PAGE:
After an excellent dinner at the Harbor Lights restaurant at the Baltimore Inner Harbor, my son and I attended the First Annual Balticon Sunday Night Film Festival, featuring eight short films by amateur producers. The competition was judged by the audience, and played to a packed house. As you might expect, the films ranged from truly awful to surprisingly good. My favorite was a film on how George Lucas made a deal with the Devil for the success of his Star Wars movies (Fall of a Saga) which won first place. The festival concluded with a special showing of The Return Of The King. I saw this in the theater, but that was nowhere near as enjoyable as watching the movie in a room full of active and vocal fans who were enjoying every nuance as much as I was.
Monday was the final day of the con, and I started it off with a panel on the differences between authors and editors in judging the quality of fiction, moderated by Nth Degree’s own Mike Pederson. The discussion was lively, even if we did have trouble getting into the room initially. My son and I made one more sweep of the Dealer’s Room, and were shocked to see most of the dealers still present and happy to dicker over prices on this last day. We then hit the Art Room for a special showing of genre related artwork on display from a local collector.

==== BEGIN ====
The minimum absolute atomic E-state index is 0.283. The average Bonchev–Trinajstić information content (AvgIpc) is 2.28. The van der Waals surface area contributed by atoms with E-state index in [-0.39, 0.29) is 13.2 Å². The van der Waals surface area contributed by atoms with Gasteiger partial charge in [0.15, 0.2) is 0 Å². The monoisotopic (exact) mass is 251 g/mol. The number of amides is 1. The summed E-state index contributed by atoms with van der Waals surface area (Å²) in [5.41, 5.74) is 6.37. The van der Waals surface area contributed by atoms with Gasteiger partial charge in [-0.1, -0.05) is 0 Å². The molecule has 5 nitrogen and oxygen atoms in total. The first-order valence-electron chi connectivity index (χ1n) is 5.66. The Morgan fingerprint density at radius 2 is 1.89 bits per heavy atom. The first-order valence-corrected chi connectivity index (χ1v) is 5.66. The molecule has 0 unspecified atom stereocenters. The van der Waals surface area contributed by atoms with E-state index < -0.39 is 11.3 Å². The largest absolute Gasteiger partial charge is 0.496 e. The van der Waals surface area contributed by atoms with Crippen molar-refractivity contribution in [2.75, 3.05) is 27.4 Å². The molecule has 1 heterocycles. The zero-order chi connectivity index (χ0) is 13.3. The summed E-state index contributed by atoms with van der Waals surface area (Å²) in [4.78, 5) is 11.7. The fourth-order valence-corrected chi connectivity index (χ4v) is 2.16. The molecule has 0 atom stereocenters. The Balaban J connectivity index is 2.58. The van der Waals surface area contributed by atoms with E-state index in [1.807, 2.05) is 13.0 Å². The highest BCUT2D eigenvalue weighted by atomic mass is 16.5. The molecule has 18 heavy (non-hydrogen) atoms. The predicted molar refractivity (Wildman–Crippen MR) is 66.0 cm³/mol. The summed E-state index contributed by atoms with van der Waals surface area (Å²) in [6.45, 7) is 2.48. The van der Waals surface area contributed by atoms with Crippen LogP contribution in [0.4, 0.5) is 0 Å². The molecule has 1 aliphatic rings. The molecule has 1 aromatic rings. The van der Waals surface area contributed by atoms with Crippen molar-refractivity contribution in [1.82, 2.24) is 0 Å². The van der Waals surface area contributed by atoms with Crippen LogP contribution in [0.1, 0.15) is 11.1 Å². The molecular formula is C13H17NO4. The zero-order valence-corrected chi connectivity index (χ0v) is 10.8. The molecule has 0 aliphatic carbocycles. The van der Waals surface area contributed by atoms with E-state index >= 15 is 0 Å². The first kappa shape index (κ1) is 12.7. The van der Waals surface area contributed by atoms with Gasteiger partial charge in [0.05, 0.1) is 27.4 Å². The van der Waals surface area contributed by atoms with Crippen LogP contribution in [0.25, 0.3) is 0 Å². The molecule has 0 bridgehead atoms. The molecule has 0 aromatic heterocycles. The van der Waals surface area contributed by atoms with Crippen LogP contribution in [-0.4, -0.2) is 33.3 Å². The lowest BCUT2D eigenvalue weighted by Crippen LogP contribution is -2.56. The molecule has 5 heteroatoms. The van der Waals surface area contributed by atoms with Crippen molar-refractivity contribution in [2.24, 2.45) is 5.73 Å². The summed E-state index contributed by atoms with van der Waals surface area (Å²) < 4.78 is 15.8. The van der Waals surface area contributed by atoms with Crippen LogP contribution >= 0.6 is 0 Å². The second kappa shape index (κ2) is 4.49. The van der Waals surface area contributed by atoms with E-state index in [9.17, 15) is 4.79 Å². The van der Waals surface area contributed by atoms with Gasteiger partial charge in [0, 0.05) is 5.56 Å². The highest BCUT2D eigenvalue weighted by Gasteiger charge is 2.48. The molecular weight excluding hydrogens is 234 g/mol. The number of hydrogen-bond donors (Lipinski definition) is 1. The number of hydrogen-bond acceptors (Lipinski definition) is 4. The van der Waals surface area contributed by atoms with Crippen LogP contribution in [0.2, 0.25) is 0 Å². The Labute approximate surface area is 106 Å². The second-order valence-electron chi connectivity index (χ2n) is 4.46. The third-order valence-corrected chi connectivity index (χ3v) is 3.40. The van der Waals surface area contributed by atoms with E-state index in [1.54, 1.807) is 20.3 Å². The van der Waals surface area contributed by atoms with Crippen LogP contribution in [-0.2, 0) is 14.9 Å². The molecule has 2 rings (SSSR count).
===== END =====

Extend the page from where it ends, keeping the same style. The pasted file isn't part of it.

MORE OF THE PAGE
As you can see, there was hardly a slow moment for me throughout the entire weekend. I credit this to BSFS working hard to ensure the added day of the convention was worth while. Understand, the above description glosses over several completely separate tracks of activities that were running throughout the weekend, like Regency dancing, art-related panels, panels for costumers, filk music concerts and a Live Action Role Playing (LARP) competition. In addition, BSFS provided a separate track of children’s programming for the young fans. Needless to say, there was more going on here than any half-dozen people could have followed. I left with regret, and look forward to returning next year. See you there!